Patras World Poetry Festival

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DECEMBER 10th - 13th  2020 

We would like to inform you that due to the implementation of a new lockdown in our country and the increase in the number of coronavirus cases, the organizing and scientific committee of the “Jean Moréas International Awards” and the Patras International Poetry Festival postpones the date of the event on December, 10-13 of 2020.

Digital Event

The Patras World Poetry Festival 2020 this year is entitled "National Poets" and plans to host 60 poets from 15 different countries around the world.

This year the festival  be held online and virtually, as far as COVID-19 impact affects significantly the implementation of this event.

In the four-day online event there will be 6 meetings lasting up to 3 hours, where the guest poets will be presented with readings in 2 languages, via live connection. The events will be attended by invited representatives of institutions and the jury, while the program will include speeches, presentations, tributes, music, etc.

In addition, the following activities will take place within the schedule of the Festival events:

  • online Award of the annual Greek Poetry Awards "Jean Moréas" (Saturday December 12th)
  • Art Exhibition "National Poets" with the participation of 20 Greek artists and 10 artists from different countries (live and digital tour)
  • Collectible trilingual edition of the poems of the participants, in the first language of each artist, in Greek and English

The 3rd Patras World Poetry Festival 2020 is organized by the Poetry Fountation “Grafeion Poiiseos”, the literary website Culture Book ( and the multicultural center Epikentro Plus History & Arts, while every year it is under the auspices of the Ministries of Culture and the Ministry of Tourism*. Supporters of the event are the Greek Library of London, the Cultural Center “Kostis Palamas”, the University of Western Macedonia, the Hellenic Open University and many other important institutions, as claimed under the Aegis of the President of the Hellenic Republic.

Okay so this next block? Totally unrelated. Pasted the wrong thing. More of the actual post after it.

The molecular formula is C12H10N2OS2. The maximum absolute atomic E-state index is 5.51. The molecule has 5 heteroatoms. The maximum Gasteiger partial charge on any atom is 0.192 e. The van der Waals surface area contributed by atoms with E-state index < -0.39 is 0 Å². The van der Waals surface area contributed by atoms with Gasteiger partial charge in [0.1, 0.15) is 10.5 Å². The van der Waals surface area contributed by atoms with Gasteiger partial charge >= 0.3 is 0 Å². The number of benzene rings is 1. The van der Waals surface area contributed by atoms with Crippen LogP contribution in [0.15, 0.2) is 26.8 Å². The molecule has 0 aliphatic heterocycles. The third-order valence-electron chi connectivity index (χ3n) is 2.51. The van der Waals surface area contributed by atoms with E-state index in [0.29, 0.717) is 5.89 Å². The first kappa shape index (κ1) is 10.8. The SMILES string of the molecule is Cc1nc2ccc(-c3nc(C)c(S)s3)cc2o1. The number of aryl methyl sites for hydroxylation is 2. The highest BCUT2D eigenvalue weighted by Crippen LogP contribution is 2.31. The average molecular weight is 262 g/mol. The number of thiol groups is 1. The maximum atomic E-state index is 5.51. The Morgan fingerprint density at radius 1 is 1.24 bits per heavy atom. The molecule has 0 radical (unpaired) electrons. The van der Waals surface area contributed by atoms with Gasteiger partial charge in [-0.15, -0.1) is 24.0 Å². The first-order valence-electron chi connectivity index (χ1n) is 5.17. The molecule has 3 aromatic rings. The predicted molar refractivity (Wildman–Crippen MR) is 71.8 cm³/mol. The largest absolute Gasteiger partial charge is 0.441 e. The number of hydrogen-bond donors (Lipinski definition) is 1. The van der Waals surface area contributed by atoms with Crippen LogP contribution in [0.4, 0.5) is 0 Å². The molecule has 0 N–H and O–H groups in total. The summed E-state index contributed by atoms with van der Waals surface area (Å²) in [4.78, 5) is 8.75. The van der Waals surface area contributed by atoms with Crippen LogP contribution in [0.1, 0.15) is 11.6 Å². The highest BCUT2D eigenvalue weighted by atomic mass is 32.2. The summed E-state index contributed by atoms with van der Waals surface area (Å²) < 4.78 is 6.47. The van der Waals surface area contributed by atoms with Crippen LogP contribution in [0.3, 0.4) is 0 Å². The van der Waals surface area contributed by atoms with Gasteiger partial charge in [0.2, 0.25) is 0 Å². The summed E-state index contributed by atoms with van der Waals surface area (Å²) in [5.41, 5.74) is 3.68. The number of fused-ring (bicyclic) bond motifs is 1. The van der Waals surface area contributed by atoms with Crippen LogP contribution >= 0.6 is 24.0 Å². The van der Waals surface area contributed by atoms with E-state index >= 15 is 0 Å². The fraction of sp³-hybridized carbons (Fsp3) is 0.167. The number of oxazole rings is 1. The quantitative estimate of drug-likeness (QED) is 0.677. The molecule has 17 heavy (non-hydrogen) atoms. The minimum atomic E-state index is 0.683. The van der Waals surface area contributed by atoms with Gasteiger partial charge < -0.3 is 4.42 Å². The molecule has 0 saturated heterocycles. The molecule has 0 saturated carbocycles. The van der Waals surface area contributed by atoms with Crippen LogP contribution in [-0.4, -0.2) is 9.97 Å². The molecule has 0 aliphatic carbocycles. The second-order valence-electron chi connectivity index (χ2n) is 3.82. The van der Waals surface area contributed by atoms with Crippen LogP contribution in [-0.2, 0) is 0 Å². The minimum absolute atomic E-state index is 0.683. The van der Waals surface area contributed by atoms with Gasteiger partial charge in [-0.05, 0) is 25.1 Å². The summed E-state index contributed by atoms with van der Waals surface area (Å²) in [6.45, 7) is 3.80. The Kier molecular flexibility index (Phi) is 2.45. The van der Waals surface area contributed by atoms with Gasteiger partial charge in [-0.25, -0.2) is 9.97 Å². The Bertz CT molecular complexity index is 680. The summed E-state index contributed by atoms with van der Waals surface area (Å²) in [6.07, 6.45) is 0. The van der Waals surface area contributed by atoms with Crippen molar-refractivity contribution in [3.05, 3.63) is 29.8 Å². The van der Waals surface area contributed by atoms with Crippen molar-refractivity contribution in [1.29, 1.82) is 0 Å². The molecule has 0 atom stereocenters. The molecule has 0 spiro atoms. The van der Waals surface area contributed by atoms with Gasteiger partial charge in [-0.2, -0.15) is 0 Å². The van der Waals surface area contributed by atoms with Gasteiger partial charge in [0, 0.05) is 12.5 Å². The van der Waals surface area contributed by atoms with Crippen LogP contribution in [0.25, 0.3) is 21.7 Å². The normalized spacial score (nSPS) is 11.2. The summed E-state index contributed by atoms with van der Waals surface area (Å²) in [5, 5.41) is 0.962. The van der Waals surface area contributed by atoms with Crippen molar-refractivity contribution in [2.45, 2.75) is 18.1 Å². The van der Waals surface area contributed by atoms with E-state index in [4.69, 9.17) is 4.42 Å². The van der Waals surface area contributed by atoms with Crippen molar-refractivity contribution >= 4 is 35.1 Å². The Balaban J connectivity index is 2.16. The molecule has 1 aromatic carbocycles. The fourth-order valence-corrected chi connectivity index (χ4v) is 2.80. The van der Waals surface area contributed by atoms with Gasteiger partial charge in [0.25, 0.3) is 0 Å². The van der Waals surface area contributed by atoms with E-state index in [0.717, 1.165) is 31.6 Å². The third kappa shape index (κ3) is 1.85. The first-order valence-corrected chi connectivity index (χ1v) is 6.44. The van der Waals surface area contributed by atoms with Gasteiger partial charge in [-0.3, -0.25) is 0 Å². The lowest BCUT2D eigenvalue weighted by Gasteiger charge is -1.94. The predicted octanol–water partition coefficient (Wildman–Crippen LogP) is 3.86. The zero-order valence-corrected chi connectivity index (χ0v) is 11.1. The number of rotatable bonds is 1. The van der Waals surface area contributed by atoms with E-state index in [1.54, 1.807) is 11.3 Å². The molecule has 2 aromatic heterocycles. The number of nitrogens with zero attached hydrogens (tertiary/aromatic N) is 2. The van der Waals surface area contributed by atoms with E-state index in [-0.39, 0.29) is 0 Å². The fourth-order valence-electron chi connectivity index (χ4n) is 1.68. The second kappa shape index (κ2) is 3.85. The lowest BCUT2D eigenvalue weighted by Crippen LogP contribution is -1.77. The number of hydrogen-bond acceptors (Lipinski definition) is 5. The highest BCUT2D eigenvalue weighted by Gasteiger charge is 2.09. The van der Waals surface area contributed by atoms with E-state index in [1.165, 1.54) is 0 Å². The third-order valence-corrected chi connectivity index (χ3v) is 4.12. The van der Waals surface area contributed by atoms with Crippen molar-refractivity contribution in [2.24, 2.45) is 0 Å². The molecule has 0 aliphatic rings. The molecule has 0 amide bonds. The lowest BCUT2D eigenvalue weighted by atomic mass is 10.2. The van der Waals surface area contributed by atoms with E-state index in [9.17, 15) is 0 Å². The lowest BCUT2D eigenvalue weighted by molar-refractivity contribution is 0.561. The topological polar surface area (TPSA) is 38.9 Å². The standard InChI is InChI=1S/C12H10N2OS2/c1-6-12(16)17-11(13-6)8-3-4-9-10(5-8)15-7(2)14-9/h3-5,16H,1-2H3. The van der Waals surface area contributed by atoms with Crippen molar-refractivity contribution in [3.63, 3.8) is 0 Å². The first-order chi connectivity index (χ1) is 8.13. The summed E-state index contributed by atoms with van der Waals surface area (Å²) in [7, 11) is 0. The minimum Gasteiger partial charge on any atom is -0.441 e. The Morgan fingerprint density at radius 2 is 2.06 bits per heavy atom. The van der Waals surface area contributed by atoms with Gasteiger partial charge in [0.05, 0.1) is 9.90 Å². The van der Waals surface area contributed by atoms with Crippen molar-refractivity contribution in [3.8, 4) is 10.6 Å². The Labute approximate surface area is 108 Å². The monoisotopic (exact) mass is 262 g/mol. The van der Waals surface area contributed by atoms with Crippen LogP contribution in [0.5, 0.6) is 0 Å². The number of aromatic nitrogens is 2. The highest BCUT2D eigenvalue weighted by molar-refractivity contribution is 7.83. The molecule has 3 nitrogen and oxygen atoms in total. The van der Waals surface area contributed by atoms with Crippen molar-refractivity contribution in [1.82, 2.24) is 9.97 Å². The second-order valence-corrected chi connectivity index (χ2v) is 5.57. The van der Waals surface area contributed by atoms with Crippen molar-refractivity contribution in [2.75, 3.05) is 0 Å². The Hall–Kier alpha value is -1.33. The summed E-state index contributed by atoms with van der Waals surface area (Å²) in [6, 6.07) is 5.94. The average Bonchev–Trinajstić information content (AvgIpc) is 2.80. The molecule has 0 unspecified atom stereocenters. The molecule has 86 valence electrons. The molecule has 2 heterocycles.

Awarding of Poetry Awards "Jean Moréas" for the year 2019

This annual event will be held digitally at one session of the PWPF Poetry Event 2020, with a presentation of the award-winning poets and recitations by them. This is the annual event during which the "Jean Moréas" Prizes are awarded for Greek poetic art and Greek poetic production in its entire range. They are recognizable nationwide and concern the poetry collections that were published throughout the previous calendar year from the year of the award. They refer both to young poets and newcomers and to those who are recognized with their poetic work along time.

The event is highly appreciated by the Greek literary and artistic circle of readers. In this year's event, in addition to the institutionalized awards, a very important foreign poet will be honored, who with his/her lifelong work honors the literature outside Greece.The Award Committee is composed of Greek University professors, as well as very important poets and poetry critics who will evaluate the work of the honorees.


On behalf of the organizing committee.

Kotopoulos H. Triantafyllos, President of the “Patras World Poetry Festival”

Skiathas D. Antonis, President of the Poetry Fountation “Grafeion Poiiseos”

Alaniadi Maria, Event Manager of the “Patras World Poetry Festival”

Zita Izsó, Hungary


Zita Izsó, Hungary

The Poems

As the Offspring of the Cichlids

I mostly remember the snow.
We elbowed on the windowsill,
staring at the infinite whiteness